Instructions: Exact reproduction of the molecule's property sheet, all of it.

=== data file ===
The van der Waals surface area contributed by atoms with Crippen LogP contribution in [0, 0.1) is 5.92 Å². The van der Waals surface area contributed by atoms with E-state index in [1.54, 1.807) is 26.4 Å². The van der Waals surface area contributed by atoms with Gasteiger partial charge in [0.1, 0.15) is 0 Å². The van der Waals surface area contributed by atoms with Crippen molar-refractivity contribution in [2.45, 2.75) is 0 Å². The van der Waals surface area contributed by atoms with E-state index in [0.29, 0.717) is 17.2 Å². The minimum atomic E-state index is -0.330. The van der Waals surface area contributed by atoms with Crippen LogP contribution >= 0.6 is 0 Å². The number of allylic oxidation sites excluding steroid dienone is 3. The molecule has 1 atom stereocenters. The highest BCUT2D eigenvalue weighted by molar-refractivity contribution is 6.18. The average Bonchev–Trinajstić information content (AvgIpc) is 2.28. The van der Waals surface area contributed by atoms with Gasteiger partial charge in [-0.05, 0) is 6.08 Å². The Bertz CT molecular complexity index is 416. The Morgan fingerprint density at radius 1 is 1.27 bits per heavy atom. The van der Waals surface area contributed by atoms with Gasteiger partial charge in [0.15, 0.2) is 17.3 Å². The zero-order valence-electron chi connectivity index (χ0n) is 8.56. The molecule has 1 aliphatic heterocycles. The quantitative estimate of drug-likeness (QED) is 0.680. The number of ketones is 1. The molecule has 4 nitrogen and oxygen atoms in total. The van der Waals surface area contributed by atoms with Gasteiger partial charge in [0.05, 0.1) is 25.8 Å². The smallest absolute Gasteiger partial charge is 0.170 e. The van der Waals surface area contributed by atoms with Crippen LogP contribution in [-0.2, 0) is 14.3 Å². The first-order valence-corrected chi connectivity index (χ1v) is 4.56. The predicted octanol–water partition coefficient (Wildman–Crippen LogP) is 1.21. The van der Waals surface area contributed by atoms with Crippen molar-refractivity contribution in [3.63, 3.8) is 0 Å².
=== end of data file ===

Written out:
The van der Waals surface area contributed by atoms with Crippen LogP contribution in [0, 0.1) is 5.92 Å². The van der Waals surface area contributed by atoms with E-state index in [1.54, 1.807) is 26.4 Å². The van der Waals surface area contributed by atoms with Gasteiger partial charge in [0.1, 0.15) is 0 Å². The van der Waals surface area contributed by atoms with Crippen molar-refractivity contribution in [2.45, 2.75) is 0 Å². The van der Waals surface area contributed by atoms with E-state index in [0.29, 0.717) is 17.2 Å². The minimum atomic E-state index is -0.330. The van der Waals surface area contributed by atoms with Crippen LogP contribution >= 0.6 is 0 Å². The number of allylic oxidation sites excluding steroid dienone is 3. The molecule has 1 atom stereocenters. The highest BCUT2D eigenvalue weighted by molar-refractivity contribution is 6.18. The average Bonchev–Trinajstić information content (AvgIpc) is 2.28. The van der Waals surface area contributed by atoms with Gasteiger partial charge in [-0.05, 0) is 6.08 Å². The Bertz CT molecular complexity index is 416. The Morgan fingerprint density at radius 1 is 1.27 bits per heavy atom. The van der Waals surface area contributed by atoms with Gasteiger partial charge in [0.15, 0.2) is 17.3 Å². The zero-order valence-electron chi connectivity index (χ0n) is 8.56. The molecule has 1 aliphatic heterocycles. The quantitative estimate of drug-likeness (QED) is 0.680. The number of ketones is 1. The molecule has 4 nitrogen and oxygen atoms in total. The van der Waals surface area contributed by atoms with Gasteiger partial charge in [0.05, 0.1) is 25.8 Å². The smallest absolute Gasteiger partial charge is 0.170 e. The van der Waals surface area contributed by atoms with Crippen LogP contribution in [-0.2, 0) is 14.3 Å². The first-order valence-corrected chi connectivity index (χ1v) is 4.56. The predicted octanol–water partition coefficient (Wildman–Crippen LogP) is 1.21. The van der Waals surface area contributed by atoms with Crippen molar-refractivity contribution in [3.63, 3.8) is 0 Å².